UEFA EURO 2020’s group stage has come to a close, and this provides an ideal moment to take stock of the various measures, plans and protocols that have been put in place as the tournament unfolds amid the ongoing COVID-19 pandemic.
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UEFA EURO 2020 chief medical officer Dr Zoran Bahtijarević and UEFA EURO 2020 medical advisor Dr Daniel Koch reflect on the impact of COVID-19 mitigation measures at the event, and answer a series of other key questions.
At this stage of the tournament, how do you judge the success of the COVID-19 mitigation measures that have been put in place for the EURO?
Dr Bahtijarević: We do not see any big increase in the number of cases across the EURO 2020 host venues, or in most of the countries of the participating nations. This demonstrates that our measures are effective and being implemented correctly.
Once again, we would like to stress that this EURO 2020 tournament carries a shared responsibility between UEFA and the competent local authorities in each host venue, as well as each individual involved in the tournament. Additionally, every ticket holder was asked to accept a code of conduct, which specifically addresses all hygiene and safety measures required to fulfil at the stadium.
The EURO has reached the knockout phase – so there is cause for satisfaction at the work accomplished…
Dr Bahtijarević: UEFA has put in place a number of mitigation measures and, so far, we are satisfied with the overall outcome. We are constantly monitoring how these measures are working, and whenever we see areas to improve, we react together with the competent local authorities to tackle them.
Given the current situation, has it been an advantage that the EURO is being staged in 11 countries across Europe rather than in one or two countries?
Dr Koch: It quickly became clear that the better solution at the moment, with this situation, was to [stage the EURO] across Europe. Because if, somewhere, something unexpected happened, it would be easier to move to another place. Fortunately, up until now, nothing [has] happened which was so big that we had to say: ‘OK, we have to go to these options.’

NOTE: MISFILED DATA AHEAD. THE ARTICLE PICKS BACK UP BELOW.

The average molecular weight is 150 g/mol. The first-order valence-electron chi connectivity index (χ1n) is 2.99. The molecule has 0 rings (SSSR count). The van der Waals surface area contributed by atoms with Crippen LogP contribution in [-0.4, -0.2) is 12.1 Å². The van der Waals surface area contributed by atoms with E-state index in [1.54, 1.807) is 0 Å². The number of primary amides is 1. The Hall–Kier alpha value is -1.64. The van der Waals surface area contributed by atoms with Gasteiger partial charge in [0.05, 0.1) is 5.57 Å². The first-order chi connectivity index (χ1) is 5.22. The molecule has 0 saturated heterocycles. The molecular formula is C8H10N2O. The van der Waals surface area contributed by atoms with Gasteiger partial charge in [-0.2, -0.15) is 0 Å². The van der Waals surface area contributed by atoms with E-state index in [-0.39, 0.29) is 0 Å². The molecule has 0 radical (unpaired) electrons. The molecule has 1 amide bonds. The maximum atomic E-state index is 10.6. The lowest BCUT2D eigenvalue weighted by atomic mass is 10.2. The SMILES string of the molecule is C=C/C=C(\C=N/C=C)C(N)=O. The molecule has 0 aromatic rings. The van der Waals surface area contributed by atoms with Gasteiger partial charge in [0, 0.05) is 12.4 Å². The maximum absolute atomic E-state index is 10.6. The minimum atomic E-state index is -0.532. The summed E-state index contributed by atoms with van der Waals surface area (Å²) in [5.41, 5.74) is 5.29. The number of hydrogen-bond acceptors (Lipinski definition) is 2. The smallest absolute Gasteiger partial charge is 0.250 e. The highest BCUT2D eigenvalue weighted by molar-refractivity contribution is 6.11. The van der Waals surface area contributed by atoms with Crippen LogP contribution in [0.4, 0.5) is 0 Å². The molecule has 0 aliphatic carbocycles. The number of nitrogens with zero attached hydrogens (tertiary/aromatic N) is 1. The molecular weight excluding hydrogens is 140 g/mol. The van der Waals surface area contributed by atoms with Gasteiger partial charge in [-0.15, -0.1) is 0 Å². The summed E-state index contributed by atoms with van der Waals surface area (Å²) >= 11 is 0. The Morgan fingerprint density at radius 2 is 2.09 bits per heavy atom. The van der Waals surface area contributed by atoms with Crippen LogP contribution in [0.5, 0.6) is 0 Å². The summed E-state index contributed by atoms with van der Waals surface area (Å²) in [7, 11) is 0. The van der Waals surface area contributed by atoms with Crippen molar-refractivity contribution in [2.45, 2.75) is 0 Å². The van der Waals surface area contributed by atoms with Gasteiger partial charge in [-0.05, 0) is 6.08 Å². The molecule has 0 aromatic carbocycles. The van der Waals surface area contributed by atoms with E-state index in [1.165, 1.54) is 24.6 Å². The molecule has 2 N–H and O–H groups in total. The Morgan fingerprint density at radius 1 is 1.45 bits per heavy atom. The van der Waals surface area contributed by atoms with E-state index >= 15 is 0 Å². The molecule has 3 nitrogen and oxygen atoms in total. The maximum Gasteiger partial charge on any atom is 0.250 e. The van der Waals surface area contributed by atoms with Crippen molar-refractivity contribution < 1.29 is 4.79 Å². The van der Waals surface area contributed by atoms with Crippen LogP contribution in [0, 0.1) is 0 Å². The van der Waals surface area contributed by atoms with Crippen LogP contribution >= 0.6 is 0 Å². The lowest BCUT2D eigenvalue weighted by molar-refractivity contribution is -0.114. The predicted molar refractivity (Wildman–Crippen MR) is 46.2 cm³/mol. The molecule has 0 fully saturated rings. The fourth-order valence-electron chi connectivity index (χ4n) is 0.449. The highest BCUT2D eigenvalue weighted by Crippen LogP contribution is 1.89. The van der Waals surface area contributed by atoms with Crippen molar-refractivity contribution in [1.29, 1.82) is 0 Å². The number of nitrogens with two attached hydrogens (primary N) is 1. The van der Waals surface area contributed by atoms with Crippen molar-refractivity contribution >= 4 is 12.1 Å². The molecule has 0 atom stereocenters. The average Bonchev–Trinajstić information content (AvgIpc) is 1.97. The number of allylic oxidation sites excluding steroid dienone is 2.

How safe is it for fans to go to the EURO stadiums?
Dr Bahtijarević: No situation exists in life in which we are 100% safe. But I would say that watching [matches] in stadiums is much safer, because you are watching in controlled surroundings, in which UEFA and the local organisers have invested a lot of effort to make the circumstances safer.
How reliable are the measures in place for fans?
Dr Koch: First of all, UEFA doesn’t have the sole responsibility either for spectators in a country, or for travel. It’s always a shared responsibility with the authorities in the various countries as well as the individuals to respect all mitigation measures put in place for them.
Now, the question, ultimately, is whether it is safer to have 65,000 people in a stadium, or if it makes a difference if it’s only 20,000, or if it makes a difference at all? I have to say that it depends on the local situation and the measures that the country has imposed, and especially on the epidemiological situation of the country.
If we look at the countries now, it’s very difficult to forecast even two weeks [in advance], but for a long time, the situation in Europe has never been as good as it is now. It doesn’t automatically mean that, if we have people in the stadium, this increases the risks. You go into the stadium with security measures, you travel with security measures, and that’s not making any difference to the evolution of the epidemic at the moment.
I think it’s too easy just to look either at [just] the virus or [just] at events. The danger is there, and the danger is much more complex in such situations, and you have to carry out a deep analysis to take the right measures. At the moment, what we have seen in Europe is that partly filling the stadiums is a safe thing to do. The EURO is a very important event, not only because it creates joy and happiness in the population, but also because sport is important for young people. We will not have children and young people moving enough or doing enough sports if we [distance] them from their idols, or if we cut out where they get their inspiration from. I think Europe has to go back to some normality, because for a healthy population in Europe, sport is a very important issue.
Obviously in addition to the fans, the safety of the teams and their players is of paramount importance…
Dr Bahtijarević: We have strongly recommended that the teams respect the recommendations that we have given them in terms of staying in their 'team bubbles' as much as possible. It’s in their best interests and in the interests of public health.
Many teams will now be travelling to other countries for the knockout matches, rather than staying in one country. Does this present any particular problems?
Dr Bahtijarević: If the teams respect our recommendations, they are actually travelling from their base camp, which is a ‘bubble’ and which should be a protected environment. They will be travelling using their own group of vehicles in which all the drivers have been tested, and most of them are vaccinated too. They will fly on their own charter flight, and at the airport they’re using special boarding procedures, which is also actually limiting their contact with the population. When they arrive in a country, they have a special disembarkation procedure, they use their own vehicles and travel to a protected environment at the hotel. I’d like to take this opportunity to congratulate the teams on qualifying for the last 16…and would call on them once again to respect the measures in place, because they are there for their benefit.
EURO COVID-19 mitigation measures : Key facts and figures
A rundown of measures, activities and statistics showing how UEFA is committed to delivering a safe UEFA EURO 2020 for everyone involved